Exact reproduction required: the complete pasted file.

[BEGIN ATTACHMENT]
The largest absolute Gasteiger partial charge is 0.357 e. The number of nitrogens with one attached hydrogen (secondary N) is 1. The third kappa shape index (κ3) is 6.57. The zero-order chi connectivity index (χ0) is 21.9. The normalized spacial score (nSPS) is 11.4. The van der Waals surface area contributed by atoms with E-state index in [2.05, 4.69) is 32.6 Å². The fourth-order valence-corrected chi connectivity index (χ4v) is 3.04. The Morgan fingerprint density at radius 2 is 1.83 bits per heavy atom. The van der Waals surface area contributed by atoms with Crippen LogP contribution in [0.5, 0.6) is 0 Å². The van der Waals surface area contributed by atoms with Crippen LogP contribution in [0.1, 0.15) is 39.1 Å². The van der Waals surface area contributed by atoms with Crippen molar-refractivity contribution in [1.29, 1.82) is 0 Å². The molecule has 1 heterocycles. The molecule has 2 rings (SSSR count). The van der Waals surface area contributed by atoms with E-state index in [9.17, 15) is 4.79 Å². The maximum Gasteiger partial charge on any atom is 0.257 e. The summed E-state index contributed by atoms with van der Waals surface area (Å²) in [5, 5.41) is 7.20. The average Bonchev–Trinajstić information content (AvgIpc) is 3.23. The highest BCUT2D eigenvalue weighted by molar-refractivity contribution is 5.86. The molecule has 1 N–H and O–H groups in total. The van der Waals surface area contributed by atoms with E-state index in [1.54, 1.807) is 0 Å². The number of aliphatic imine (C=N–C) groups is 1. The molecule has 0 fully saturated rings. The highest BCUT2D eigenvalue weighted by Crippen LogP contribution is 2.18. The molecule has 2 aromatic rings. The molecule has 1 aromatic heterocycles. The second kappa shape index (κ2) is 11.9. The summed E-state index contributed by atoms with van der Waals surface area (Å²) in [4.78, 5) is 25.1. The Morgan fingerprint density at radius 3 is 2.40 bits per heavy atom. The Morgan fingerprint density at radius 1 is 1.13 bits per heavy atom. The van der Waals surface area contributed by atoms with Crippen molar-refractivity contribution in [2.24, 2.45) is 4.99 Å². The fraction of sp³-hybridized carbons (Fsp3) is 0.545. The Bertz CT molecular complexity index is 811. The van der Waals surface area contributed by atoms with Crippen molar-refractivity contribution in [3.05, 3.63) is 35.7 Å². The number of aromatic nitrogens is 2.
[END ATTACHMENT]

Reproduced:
The largest absolute Gasteiger partial charge is 0.357 e. The number of nitrogens with one attached hydrogen (secondary N) is 1. The third kappa shape index (κ3) is 6.57. The zero-order chi connectivity index (χ0) is 21.9. The normalized spacial score (nSPS) is 11.4. The van der Waals surface area contributed by atoms with E-state index in [2.05, 4.69) is 32.6 Å². The fourth-order valence-corrected chi connectivity index (χ4v) is 3.04. The Morgan fingerprint density at radius 2 is 1.83 bits per heavy atom. The van der Waals surface area contributed by atoms with Crippen LogP contribution in [0.5, 0.6) is 0 Å². The van der Waals surface area contributed by atoms with Crippen LogP contribution in [0.1, 0.15) is 39.1 Å². The van der Waals surface area contributed by atoms with Crippen molar-refractivity contribution in [1.29, 1.82) is 0 Å². The molecule has 1 heterocycles. The molecule has 2 rings (SSSR count). The van der Waals surface area contributed by atoms with E-state index in [9.17, 15) is 4.79 Å². The maximum Gasteiger partial charge on any atom is 0.257 e. The summed E-state index contributed by atoms with van der Waals surface area (Å²) in [5, 5.41) is 7.20. The average Bonchev–Trinajstić information content (AvgIpc) is 3.23. The highest BCUT2D eigenvalue weighted by molar-refractivity contribution is 5.86. The molecule has 1 N–H and O–H groups in total. The van der Waals surface area contributed by atoms with E-state index in [1.54, 1.807) is 0 Å². The number of aliphatic imine (C=N–C) groups is 1. The molecule has 0 fully saturated rings. The highest BCUT2D eigenvalue weighted by Crippen LogP contribution is 2.18. The molecule has 2 aromatic rings. The molecule has 1 aromatic heterocycles. The second kappa shape index (κ2) is 11.9. The summed E-state index contributed by atoms with van der Waals surface area (Å²) in [4.78, 5) is 25.1. The Morgan fingerprint density at radius 3 is 2.40 bits per heavy atom. The Morgan fingerprint density at radius 1 is 1.13 bits per heavy atom. The van der Waals surface area contributed by atoms with Crippen molar-refractivity contribution in [2.24, 2.45) is 4.99 Å². The fraction of sp³-hybridized carbons (Fsp3) is 0.545. The Bertz CT molecular complexity index is 811. The van der Waals surface area contributed by atoms with Crippen molar-refractivity contribution in [3.05, 3.63) is 35.7 Å². The number of aromatic nitrogens is 2.